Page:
Molokai Hunters Association Update

The Molokai Hunters Association (MHA) met on Tuesday February 13, with over fifty people packing into the conference room at the Mitchell Paole Center.   In a meeting which saw both membership numbers and attendance figures double, a new Leadership council was elected and several official positions decided upon.

MHA’s first priority after reformation was to elect a Leadership Council and, as votes were quickly counted, Ron Rapanot was re-elected as President.  Shannon Kaulili was elected Vice President and Walter Ritte became Secretary while Mel Chung was re-elected to the position of Treasurer and Rex Kamakama became The Sergeant At Arms.

The sharp increase in membership and attendance figures shows growing support for MHA as a representative body for the hunting community.  MHA officially re-formed on January 23 in a reaction against outside hunters being given contracts from The Nature Conservancy (TNC) to work on Molokai. 

The meeting allowed members to reaffirm their belief in an anti-Pro-Hunt stance, culminating in a group decision to boycott TNC meeting until local Pro-Hunt projects are taken off the table.  Many of the MHA hunters believe the stance will relieve pressure on both sides which could result in hasty decisions.

To reopen dialogue with project coordinators, MHA Leadership Council hopes to meet with Suzanne Case, Executive Director of TNC in Hawaii.  “The projects will have a huge impact on our food supply,” explained MHA Secretary Walter Ritte.  “The entire island depends on that food and they’ve glossed over that, creating these projects without even conferring with us.  They’re trying to create a bad precedent.” 

The belief of an impact on the food supply has been categorically denied by TNC, who have never reached their aim of reducing signs of ungulate activity to 10% along monitored transects.  It echoes a myth that TNC want complete eradication of the pigs, which MHA President Rapanot has repeatedly attempted to debunk.  Pro-Hunt recently began an eradication project on Santa Cruz Island which is expected to take two to three years to complete, contrasting with the short term projects intended for the Hawaiian islands.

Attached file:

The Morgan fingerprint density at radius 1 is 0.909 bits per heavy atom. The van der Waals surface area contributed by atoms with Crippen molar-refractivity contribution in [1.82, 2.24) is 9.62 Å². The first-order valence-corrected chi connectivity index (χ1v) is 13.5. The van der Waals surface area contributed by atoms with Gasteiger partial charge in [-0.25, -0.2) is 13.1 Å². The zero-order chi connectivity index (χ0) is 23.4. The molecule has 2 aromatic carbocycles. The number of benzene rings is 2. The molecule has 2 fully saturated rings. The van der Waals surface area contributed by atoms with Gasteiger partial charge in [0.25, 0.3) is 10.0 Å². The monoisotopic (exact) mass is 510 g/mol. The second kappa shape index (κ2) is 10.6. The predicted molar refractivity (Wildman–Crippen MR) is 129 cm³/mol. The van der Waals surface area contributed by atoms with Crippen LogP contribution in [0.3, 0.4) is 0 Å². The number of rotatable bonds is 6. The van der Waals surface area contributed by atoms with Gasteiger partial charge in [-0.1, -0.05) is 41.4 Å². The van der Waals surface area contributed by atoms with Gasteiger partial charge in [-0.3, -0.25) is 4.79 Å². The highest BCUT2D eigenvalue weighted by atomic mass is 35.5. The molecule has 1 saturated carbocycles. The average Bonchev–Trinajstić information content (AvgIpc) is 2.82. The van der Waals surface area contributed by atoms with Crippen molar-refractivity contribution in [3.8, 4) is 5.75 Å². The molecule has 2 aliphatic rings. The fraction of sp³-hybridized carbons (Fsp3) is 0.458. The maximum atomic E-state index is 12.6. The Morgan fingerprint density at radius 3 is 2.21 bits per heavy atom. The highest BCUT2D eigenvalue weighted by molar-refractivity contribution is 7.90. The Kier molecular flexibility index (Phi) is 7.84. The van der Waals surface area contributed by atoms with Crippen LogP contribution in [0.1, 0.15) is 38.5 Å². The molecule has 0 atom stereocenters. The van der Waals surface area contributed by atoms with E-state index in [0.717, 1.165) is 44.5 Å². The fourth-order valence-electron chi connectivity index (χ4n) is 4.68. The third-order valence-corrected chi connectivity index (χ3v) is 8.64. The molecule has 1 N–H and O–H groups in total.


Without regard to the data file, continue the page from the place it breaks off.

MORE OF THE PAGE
Management of Natural Areas has been subject to facilitated public meetings since May 1993 due to respect for the rights of, and animosity between, landowners and hunters.  However, TNC are a private, non-profit organization and have stated that they were under no obligation to make their plans public and that the January 23 meeting was planned as a goodwill gesture to the Molokai community.

After they were unable to complete their presentation at the Hunter's Working Group (HWG) Meeting on January 23, TNC said that their Pro-Hunt projects could not be understood in a large group situation.  They claimed that this was due to the high level of dialogue necessary between the two factions.  As President of MHA, Rapanot then called a private meeting with TNC in order to learn their plans, a move that the Association have said will not be repeated until MHA have been given input and recognition in the planning process for any projects which take place on Molokai.

MHA plans continue to push for a meeting with TNC Director Case throughout the week.  “This is our last option before we turn to legal matters,” said Ritte “but we have been in contact with several lawyers who specialize in Native Hawaiian Rights.”  These contacts included Lea Hong, Director of The Trust for Public Land's Hawaiian Islands Program.  The Trust for Public Land is a private, nonprofit land conservation organization that works nationwide to conserve land for people and is known for its expertise in negotiation.

Named Hawaii Woman Lawyer of the Year in 2004 and Bank of Hawaii's 2005 Community Leader of the Year, Lea Hong has won landmark cases both in areas of Native Hawaiian rights and protecting the Hawaiian environment.  She is renowned in the business community as one of the best environmental lawyers in the state. 

Hong is therefore likely to be seen as a favorable opponent by TNC, whose mission is to “preserve the plants, animals and natural communities that represent the diversity of life on Earth by protecting the lands and waters they need to survive.”

As Walter Ritte said, “it’s a shame that the Hunters and TNC are fighting as both have direct interests in the forests.”  With both parties hoping to open up a dialogue, perhaps Hong would be the ideal candidate to unite the two groups. 


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